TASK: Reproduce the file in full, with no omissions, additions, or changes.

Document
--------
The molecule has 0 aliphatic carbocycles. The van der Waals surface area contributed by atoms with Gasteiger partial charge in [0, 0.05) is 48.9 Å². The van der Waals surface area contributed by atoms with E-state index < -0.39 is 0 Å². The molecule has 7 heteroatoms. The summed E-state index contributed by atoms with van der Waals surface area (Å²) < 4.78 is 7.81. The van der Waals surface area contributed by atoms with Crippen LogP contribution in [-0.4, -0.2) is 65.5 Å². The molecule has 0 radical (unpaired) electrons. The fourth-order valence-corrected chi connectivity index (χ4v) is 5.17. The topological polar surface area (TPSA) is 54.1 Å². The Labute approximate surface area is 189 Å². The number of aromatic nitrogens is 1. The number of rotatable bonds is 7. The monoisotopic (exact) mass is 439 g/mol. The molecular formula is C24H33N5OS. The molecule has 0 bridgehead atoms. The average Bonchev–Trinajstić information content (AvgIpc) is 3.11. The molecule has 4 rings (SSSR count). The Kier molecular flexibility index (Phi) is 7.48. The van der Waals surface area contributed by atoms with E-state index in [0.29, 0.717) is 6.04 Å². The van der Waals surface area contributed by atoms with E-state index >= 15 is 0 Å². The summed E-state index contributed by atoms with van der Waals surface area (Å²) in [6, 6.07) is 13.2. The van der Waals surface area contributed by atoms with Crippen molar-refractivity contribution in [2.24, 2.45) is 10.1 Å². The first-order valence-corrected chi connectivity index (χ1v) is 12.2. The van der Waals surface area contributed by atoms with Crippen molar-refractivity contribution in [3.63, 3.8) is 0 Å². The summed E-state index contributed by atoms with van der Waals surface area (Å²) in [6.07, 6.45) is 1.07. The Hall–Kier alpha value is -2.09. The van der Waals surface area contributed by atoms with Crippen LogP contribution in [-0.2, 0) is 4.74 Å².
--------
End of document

The molecule has 0 aliphatic carbocycles. The van der Waals surface area contributed by atoms with Gasteiger partial charge in [0, 0.05) is 48.9 Å². The van der Waals surface area contributed by atoms with E-state index < -0.39 is 0 Å². The molecule has 7 heteroatoms. The summed E-state index contributed by atoms with van der Waals surface area (Å²) < 4.78 is 7.81. The van der Waals surface area contributed by atoms with Crippen LogP contribution in [-0.4, -0.2) is 65.5 Å². The molecule has 0 radical (unpaired) electrons. The fourth-order valence-corrected chi connectivity index (χ4v) is 5.17. The topological polar surface area (TPSA) is 54.1 Å². The Labute approximate surface area is 189 Å². The number of aromatic nitrogens is 1. The number of rotatable bonds is 7. The monoisotopic (exact) mass is 439 g/mol. The molecular formula is C24H33N5OS. The molecule has 0 bridgehead atoms. The average Bonchev–Trinajstić information content (AvgIpc) is 3.11. The molecule has 4 rings (SSSR count). The Kier molecular flexibility index (Phi) is 7.48. The van der Waals surface area contributed by atoms with E-state index in [0.29, 0.717) is 6.04 Å². The van der Waals surface area contributed by atoms with E-state index >= 15 is 0 Å². The summed E-state index contributed by atoms with van der Waals surface area (Å²) in [6, 6.07) is 13.2. The van der Waals surface area contributed by atoms with Crippen molar-refractivity contribution in [2.24, 2.45) is 10.1 Å². The first-order valence-corrected chi connectivity index (χ1v) is 12.2. The van der Waals surface area contributed by atoms with Crippen molar-refractivity contribution in [3.63, 3.8) is 0 Å². The summed E-state index contributed by atoms with van der Waals surface area (Å²) in [6.07, 6.45) is 1.07. The Hall–Kier alpha value is -2.09. The van der Waals surface area contributed by atoms with Crippen LogP contribution in [-0.2, 0) is 4.74 Å².